Plaintiff additionally claims that Defendant Rutherford retaliated against him for engaging in the grievance process. Among other things, Plaintiff alleges that Defendant Rutherford "displayed a continued discourteous attitude towards [him, ]" ignored his written requests and inquiries, admonished him for using the law library typewriter, and refused to allow him to purchase sunglasses "for eye protection when engaged in outdoor activities[.]" Id. at 3-4, ¶16. Plaintiff further alleges that two books he had requested were withheld because the books were only available in hardcover. On or about April 21, 2014, Defendant Johnson, an administrative assistant at SSCF, subsequently notified Plaintiff that "$5.49 was withdrawn from his inmate account to return [the hardcover] books." Id. at 5, ¶ 22. Plaintiff then filed two grievances, one claiming that Defendant Johnson's notification was in violation of DOC's policy directives, and another claiming that DOC's ban on hardcover books[2] was unconstitutional. Defendants Rutherford, Potanas, Touchette, and Pallito allegedly "failed or refused to respond to Plaintiffs grievances[.]" Id. at ¶24.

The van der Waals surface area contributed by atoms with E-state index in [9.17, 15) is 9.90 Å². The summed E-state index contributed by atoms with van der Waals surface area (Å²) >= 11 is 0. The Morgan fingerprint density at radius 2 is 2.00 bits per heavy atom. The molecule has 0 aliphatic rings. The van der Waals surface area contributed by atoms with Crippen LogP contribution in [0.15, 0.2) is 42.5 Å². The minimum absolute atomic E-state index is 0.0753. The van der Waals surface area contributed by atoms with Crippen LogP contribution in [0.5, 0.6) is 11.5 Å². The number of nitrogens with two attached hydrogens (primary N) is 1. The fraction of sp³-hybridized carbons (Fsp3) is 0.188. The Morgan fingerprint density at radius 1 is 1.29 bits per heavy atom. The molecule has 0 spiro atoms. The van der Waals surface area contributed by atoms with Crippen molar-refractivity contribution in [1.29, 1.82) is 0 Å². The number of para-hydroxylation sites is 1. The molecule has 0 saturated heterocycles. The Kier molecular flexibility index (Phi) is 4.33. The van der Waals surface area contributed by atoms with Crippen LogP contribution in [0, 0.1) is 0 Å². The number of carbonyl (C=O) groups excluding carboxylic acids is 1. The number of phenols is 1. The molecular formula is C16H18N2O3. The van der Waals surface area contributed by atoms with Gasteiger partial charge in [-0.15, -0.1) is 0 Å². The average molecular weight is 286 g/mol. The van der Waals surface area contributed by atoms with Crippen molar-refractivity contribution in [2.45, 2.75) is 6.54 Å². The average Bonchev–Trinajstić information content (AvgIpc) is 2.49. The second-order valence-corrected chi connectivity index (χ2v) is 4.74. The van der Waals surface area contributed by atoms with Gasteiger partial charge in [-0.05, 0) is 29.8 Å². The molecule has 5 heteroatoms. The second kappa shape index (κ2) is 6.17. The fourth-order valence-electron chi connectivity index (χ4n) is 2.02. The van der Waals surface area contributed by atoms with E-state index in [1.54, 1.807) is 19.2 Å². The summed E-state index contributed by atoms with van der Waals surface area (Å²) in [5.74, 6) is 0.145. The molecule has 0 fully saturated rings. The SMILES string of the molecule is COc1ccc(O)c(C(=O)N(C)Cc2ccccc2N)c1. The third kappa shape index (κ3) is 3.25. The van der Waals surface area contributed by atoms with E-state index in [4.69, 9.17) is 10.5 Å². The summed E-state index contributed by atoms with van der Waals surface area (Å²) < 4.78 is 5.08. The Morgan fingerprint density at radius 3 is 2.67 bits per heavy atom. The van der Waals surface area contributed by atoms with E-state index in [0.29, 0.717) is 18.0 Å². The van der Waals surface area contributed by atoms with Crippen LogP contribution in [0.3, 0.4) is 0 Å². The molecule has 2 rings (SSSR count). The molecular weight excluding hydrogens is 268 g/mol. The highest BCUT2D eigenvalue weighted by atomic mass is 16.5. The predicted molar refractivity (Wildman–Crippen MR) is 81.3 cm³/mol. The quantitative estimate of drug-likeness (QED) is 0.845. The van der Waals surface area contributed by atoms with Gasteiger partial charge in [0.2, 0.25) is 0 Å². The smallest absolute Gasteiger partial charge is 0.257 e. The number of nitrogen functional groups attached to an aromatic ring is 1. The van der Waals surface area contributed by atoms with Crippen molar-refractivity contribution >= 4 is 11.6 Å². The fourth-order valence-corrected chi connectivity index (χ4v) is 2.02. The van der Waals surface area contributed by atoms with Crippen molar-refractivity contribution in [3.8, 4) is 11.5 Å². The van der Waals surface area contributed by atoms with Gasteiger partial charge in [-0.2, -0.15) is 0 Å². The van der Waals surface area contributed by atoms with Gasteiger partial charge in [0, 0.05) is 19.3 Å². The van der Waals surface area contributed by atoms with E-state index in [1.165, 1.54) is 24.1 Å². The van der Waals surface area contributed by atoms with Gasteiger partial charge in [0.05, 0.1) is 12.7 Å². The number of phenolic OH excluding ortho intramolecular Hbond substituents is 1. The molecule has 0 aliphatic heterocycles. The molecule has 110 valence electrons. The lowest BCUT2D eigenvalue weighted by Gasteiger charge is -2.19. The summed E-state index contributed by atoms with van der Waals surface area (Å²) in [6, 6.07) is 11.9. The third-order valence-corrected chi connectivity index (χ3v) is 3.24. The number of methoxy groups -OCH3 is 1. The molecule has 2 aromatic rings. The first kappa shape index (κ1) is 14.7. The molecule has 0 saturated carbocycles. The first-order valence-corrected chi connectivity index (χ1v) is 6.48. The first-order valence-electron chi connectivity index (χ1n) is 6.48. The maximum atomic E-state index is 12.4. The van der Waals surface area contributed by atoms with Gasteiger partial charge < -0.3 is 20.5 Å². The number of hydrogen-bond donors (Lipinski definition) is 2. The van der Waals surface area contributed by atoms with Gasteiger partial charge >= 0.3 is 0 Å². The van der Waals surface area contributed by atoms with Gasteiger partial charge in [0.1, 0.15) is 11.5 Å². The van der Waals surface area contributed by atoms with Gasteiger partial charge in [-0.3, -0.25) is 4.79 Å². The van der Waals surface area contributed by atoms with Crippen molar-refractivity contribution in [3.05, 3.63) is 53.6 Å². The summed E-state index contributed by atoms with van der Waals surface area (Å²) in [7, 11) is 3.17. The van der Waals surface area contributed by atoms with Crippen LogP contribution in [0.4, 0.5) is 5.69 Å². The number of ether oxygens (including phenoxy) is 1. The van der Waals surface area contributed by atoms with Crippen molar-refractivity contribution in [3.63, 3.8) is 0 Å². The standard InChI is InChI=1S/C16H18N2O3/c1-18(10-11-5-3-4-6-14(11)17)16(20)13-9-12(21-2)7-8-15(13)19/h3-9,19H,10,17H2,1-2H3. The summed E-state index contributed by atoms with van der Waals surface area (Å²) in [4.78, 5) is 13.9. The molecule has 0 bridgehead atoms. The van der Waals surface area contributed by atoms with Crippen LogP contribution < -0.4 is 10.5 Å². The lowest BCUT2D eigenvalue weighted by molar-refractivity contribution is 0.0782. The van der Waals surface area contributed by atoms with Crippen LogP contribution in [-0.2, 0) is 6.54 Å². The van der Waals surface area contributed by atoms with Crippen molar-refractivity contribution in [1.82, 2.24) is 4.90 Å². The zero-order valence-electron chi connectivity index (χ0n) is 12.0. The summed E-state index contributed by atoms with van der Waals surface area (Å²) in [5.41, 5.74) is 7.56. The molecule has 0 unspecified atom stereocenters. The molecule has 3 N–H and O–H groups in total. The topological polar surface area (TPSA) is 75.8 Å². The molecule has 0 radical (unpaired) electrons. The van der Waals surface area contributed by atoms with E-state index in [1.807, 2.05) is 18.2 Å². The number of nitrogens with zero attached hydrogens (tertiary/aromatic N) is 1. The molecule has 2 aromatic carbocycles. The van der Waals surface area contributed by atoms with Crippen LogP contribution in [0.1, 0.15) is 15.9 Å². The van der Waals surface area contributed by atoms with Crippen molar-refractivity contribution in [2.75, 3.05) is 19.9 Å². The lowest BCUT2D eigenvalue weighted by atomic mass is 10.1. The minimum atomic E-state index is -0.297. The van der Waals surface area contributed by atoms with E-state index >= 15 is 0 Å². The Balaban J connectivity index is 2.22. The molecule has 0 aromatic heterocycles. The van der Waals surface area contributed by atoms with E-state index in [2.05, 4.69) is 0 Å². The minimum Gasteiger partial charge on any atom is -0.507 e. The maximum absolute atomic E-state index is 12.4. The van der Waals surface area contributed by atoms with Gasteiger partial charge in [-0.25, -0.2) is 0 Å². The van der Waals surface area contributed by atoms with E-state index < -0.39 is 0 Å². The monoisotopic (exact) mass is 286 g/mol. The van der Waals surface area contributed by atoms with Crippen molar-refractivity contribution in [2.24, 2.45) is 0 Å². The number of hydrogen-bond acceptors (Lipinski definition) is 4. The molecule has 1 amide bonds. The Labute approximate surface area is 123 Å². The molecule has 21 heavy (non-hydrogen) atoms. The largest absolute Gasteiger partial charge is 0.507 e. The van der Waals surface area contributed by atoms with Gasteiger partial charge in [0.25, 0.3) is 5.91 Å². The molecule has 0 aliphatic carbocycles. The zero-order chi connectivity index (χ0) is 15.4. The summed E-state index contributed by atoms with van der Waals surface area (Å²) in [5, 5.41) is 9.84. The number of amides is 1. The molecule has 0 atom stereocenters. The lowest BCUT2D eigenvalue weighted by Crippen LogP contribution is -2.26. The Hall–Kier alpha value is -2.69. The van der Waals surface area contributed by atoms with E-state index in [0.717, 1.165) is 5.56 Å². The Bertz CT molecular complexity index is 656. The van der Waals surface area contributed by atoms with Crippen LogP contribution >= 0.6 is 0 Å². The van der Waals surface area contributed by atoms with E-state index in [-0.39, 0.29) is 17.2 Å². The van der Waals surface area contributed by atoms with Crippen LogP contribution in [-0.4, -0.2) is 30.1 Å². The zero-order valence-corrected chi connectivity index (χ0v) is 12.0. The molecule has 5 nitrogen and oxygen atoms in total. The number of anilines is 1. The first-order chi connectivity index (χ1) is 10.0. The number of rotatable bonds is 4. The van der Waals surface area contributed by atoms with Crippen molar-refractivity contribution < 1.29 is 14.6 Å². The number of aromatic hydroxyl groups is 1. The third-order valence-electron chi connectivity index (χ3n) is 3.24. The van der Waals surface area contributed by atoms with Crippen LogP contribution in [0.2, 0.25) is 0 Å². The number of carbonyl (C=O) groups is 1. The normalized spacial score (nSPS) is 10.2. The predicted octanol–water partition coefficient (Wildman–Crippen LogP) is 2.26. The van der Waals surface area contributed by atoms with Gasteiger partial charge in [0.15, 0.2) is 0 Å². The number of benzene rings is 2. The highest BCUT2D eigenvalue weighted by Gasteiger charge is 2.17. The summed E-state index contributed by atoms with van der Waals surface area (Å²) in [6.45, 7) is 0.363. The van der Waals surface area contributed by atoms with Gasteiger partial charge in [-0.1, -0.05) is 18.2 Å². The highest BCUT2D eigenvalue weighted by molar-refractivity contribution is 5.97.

In his Amended Complaint, Plaintiff asserts claims pursuant to 42 U.S.C. § 1983 based on allegations that Defendants violated his constitutional rights in the course of denying him access to certain art supplies and hardcover books in 2013 and early 2014. As relief, Plaintiff seeks a declaration that Defendants' actions were unlawful, as well as "nominal and punitive damages[.]"[3] (Doc. 24 at 7.)

On May 18, 2015, the court issued an Opinion and Order dismissing Plaintiffs § 1983 claims against all Defendants in their official capacities; his § 1983 claims for mental or emotional injury; his claims against Defendant Johnson; his Eighth Amendment claims; and his state law claims (Doc. 31). Remaining are Plaintiffs § 1983 claims for monetary damages against Defendants Potanas, Touchette, and Pallito in their individual capacities.